When knowledge is rendered instantly accessible via Google and iTunes, the aggregated data becomes a single layer deep. The journey disappears and all knowledge is brought into the present tense. Temporal compression takes the form of a mash up of previous knowledge into new knowledge. The time compression that once allowed a learner to leverage his/her experience is now transferred to a machine. When there is no linear time, no narrative to explain why phenomena are the way they are, no time to analyze causes and effects, no time for doing and seeing results, we are left to make sense of things by making connections. The ease with which we can make these links of connectivity between people and things is matched only by our need to find patterns with no enduring story line, patterns generated by the assistance of AI and machines that compute data about students’ learning styles and the challenges they encounter in concept recognition and acquisition. We no longer have a history of knowledge on a discipline but a map of this knowledge and dashboards that allow us to fragment the data visualization that we render in bits of knowledge. A picture exists in the static moment and content is created through links and the whole world of knowledge begins to look like a space where each piece reflects the whole.
Storing ideas, knowledge, data, in relationship to other thoughts and knowledge refreshes and creates new neural pathways allowing multi-faceted problems in a discipline to be intersected to adjacent problems and responses in other disciplines or by the public at large. Further iterations of learning spaces like C4 and GNL along the academic progression continuum of our students will anchor reflective critical thinking and the cross-pollination of ideas via dialogues for the co-creation of knowledge. Storing these educational objects for further rejuvenation by learners based on their learning experiences or discussions in networked repositories will allow assessment of co-created teaching/learning resources by external experts and communities of practice, all collaborating to enhance teaching and learning practices across institutions and consortia.
But, continuing our pursuits with the timeless educational practices that have encouraged articulation of ideas and arguments and the art of the demonstration we can synchronously illustrate how linearity has been used to transform societies through time and reintroduce the relevancy of “slow and deep” in learning for certain tasks that require the mastery of literacies that intersect orality, alpha numerical writing and the computational to express solutions to complex 21st century problems. By pursuing our journey with timeless educational practices that craft foundations in learning we can help our students adapt to new temporal diversity and succeed as learners and engaged citizens.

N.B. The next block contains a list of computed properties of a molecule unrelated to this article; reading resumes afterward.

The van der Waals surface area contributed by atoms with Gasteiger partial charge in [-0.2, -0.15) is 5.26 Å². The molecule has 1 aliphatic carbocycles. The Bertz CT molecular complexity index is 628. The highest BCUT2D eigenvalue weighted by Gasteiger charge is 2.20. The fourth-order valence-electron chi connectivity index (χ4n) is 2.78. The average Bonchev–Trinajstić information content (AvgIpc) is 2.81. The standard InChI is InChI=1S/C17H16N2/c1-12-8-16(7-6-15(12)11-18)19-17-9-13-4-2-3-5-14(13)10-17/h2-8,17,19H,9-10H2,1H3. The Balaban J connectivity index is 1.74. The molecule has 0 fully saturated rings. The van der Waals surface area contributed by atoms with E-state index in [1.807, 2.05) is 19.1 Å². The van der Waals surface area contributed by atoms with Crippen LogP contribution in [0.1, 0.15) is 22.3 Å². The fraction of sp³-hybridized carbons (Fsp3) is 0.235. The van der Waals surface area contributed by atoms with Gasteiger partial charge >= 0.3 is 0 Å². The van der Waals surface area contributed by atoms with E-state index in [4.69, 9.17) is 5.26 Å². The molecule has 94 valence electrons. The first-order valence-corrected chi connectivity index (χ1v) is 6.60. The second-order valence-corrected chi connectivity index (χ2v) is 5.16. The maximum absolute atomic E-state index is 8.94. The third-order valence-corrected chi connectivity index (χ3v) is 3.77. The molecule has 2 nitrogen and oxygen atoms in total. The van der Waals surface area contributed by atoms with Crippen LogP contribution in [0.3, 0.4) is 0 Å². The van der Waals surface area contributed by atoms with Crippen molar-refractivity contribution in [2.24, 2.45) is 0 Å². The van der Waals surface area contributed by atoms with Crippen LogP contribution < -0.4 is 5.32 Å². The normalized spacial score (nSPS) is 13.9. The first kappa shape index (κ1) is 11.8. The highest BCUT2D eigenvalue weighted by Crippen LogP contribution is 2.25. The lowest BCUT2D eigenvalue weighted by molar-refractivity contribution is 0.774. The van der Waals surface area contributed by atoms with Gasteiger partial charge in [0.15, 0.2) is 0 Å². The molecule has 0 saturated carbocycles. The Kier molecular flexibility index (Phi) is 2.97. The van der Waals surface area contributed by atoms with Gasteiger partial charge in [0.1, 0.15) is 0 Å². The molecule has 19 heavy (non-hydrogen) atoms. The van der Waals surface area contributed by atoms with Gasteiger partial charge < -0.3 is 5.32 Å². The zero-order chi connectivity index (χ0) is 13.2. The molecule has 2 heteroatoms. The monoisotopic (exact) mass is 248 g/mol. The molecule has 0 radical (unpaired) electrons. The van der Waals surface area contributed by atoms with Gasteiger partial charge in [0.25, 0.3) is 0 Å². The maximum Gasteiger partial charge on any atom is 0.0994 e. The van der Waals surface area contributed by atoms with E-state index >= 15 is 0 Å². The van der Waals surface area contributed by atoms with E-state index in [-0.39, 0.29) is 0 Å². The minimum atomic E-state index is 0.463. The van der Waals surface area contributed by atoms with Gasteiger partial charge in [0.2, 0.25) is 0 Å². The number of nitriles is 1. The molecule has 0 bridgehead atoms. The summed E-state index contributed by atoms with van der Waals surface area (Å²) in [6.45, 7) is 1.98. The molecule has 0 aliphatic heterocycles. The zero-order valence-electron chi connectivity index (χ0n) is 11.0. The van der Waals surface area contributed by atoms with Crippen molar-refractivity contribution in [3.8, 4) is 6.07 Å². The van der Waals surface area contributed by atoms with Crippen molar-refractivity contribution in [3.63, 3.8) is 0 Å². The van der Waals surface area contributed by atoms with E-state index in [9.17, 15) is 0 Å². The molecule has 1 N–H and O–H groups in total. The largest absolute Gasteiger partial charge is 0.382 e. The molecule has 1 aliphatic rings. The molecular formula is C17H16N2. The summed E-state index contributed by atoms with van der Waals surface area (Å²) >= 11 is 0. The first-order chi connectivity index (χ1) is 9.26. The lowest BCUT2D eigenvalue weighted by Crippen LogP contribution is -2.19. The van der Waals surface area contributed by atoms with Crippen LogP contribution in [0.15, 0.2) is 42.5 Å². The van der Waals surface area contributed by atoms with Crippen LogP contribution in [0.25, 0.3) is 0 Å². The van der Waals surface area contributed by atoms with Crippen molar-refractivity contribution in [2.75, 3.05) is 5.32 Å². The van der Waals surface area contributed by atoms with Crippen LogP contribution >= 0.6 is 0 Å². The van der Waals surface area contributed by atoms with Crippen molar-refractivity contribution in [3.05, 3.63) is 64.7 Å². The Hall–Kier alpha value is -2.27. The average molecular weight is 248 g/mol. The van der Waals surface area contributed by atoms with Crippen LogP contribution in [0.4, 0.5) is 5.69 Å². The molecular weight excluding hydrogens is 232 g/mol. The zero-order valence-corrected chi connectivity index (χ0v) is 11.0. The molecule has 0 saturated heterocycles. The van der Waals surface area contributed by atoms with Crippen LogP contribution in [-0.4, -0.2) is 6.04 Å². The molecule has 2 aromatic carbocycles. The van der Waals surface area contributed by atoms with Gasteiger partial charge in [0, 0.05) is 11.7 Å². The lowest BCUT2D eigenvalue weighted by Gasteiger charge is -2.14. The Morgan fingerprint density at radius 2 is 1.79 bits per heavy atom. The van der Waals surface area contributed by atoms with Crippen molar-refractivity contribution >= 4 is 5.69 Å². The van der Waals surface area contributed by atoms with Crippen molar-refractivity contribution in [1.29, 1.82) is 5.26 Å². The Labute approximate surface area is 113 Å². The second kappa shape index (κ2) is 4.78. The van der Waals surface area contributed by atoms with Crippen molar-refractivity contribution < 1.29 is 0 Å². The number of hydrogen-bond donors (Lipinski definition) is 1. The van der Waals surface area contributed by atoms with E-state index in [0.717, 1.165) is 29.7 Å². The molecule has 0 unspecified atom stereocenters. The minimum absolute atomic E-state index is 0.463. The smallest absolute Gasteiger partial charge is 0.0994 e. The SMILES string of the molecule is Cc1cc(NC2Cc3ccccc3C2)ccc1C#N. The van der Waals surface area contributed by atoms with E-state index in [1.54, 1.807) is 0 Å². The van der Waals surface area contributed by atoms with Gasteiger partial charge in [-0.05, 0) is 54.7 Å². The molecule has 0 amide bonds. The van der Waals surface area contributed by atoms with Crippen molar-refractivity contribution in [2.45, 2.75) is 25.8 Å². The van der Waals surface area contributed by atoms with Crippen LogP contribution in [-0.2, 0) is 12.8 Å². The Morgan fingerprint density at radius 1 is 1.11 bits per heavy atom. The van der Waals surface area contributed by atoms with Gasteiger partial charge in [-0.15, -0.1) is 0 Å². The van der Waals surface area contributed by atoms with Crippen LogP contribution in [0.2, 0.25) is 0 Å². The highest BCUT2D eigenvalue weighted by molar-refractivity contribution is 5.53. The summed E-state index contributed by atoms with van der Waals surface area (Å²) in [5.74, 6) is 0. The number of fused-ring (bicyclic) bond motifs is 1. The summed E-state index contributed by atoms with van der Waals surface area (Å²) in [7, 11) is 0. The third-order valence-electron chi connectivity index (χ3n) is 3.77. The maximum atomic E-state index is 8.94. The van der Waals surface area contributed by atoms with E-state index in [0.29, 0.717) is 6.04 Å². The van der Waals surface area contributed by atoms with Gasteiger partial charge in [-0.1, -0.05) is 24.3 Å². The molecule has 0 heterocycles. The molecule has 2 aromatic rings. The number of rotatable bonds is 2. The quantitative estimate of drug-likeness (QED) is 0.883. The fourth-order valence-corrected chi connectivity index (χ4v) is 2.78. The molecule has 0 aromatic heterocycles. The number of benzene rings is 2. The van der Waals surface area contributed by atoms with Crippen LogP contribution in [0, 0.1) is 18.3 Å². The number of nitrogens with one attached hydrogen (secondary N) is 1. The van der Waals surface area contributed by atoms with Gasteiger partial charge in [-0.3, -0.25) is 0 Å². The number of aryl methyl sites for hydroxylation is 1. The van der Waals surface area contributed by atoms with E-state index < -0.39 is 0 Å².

The future of teaching and learning encourages instructors and learners to reflect now on the competencies, skills, literacies and knowledge the workplace and societies the world in 2040 will require. They have to be ethnographers, historians and stewards of their own learning journeys in long-life learning Our new hyperconnected fractal reality is quite incompatible with the way most educational or academic institutions still operate today where teaching, learning, research and service are based on a cycle of planning, feedback and internal policy making. To open these practices, we need to r on how the flow of information/discussions and feedback are altering our consciousness of societal changes and consequently our educational frameworks, and policies. We need to take stock of how EDI, Indigeneity and technologies are affecting our ways of being human in a compressed digital time frame. The lateral thinking could be misleading as it may draw on premature connections once can make from data collected by instructors, students, leaders and machines. Pattern recognition and timelines brought by presentism is adverse to linear and analytical thinking but addressing the challenges they bring to timeless educational practices as we knew them may guide us to where we need to be by 2040!